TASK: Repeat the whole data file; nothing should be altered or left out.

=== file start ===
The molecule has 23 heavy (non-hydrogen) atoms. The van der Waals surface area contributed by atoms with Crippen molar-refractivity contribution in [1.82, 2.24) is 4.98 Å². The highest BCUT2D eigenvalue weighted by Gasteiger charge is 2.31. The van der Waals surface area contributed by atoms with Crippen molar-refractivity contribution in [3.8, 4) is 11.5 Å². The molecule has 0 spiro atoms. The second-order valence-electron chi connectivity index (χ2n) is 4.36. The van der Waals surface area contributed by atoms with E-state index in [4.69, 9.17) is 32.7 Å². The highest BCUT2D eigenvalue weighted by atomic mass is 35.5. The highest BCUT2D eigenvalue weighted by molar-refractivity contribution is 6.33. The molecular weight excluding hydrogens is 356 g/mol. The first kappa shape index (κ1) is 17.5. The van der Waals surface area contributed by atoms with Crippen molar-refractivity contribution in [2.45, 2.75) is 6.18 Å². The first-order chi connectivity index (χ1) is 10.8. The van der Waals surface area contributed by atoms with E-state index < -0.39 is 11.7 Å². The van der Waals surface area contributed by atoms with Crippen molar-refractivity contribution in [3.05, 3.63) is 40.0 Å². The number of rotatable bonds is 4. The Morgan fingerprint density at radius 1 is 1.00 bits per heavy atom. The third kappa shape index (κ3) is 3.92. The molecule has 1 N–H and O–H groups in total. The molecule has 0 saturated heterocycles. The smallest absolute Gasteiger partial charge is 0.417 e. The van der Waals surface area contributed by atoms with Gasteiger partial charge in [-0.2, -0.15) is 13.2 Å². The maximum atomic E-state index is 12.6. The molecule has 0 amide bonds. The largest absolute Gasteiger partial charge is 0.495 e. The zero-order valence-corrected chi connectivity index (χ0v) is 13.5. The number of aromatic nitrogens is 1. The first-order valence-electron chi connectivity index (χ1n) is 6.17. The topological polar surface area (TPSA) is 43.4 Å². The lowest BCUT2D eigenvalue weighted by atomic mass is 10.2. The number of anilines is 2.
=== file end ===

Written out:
The molecule has 23 heavy (non-hydrogen) atoms. The van der Waals surface area contributed by atoms with Crippen molar-refractivity contribution in [1.82, 2.24) is 4.98 Å². The highest BCUT2D eigenvalue weighted by Gasteiger charge is 2.31. The van der Waals surface area contributed by atoms with Crippen molar-refractivity contribution in [3.8, 4) is 11.5 Å². The molecule has 0 spiro atoms. The second-order valence-electron chi connectivity index (χ2n) is 4.36. The van der Waals surface area contributed by atoms with E-state index in [4.69, 9.17) is 32.7 Å². The highest BCUT2D eigenvalue weighted by atomic mass is 35.5. The highest BCUT2D eigenvalue weighted by molar-refractivity contribution is 6.33. The molecular weight excluding hydrogens is 356 g/mol. The first kappa shape index (κ1) is 17.5. The van der Waals surface area contributed by atoms with Crippen molar-refractivity contribution in [2.45, 2.75) is 6.18 Å². The first-order chi connectivity index (χ1) is 10.8. The van der Waals surface area contributed by atoms with E-state index < -0.39 is 11.7 Å². The van der Waals surface area contributed by atoms with Crippen molar-refractivity contribution in [3.05, 3.63) is 40.0 Å². The number of rotatable bonds is 4. The Morgan fingerprint density at radius 1 is 1.00 bits per heavy atom. The third kappa shape index (κ3) is 3.92. The molecule has 1 N–H and O–H groups in total. The molecule has 0 saturated heterocycles. The smallest absolute Gasteiger partial charge is 0.417 e. The van der Waals surface area contributed by atoms with Gasteiger partial charge in [-0.2, -0.15) is 13.2 Å². The maximum atomic E-state index is 12.6. The molecule has 0 amide bonds. The largest absolute Gasteiger partial charge is 0.495 e. The zero-order valence-corrected chi connectivity index (χ0v) is 13.5. The number of aromatic nitrogens is 1. The first-order valence-electron chi connectivity index (χ1n) is 6.17. The topological polar surface area (TPSA) is 43.4 Å². The lowest BCUT2D eigenvalue weighted by atomic mass is 10.2. The number of anilines is 2.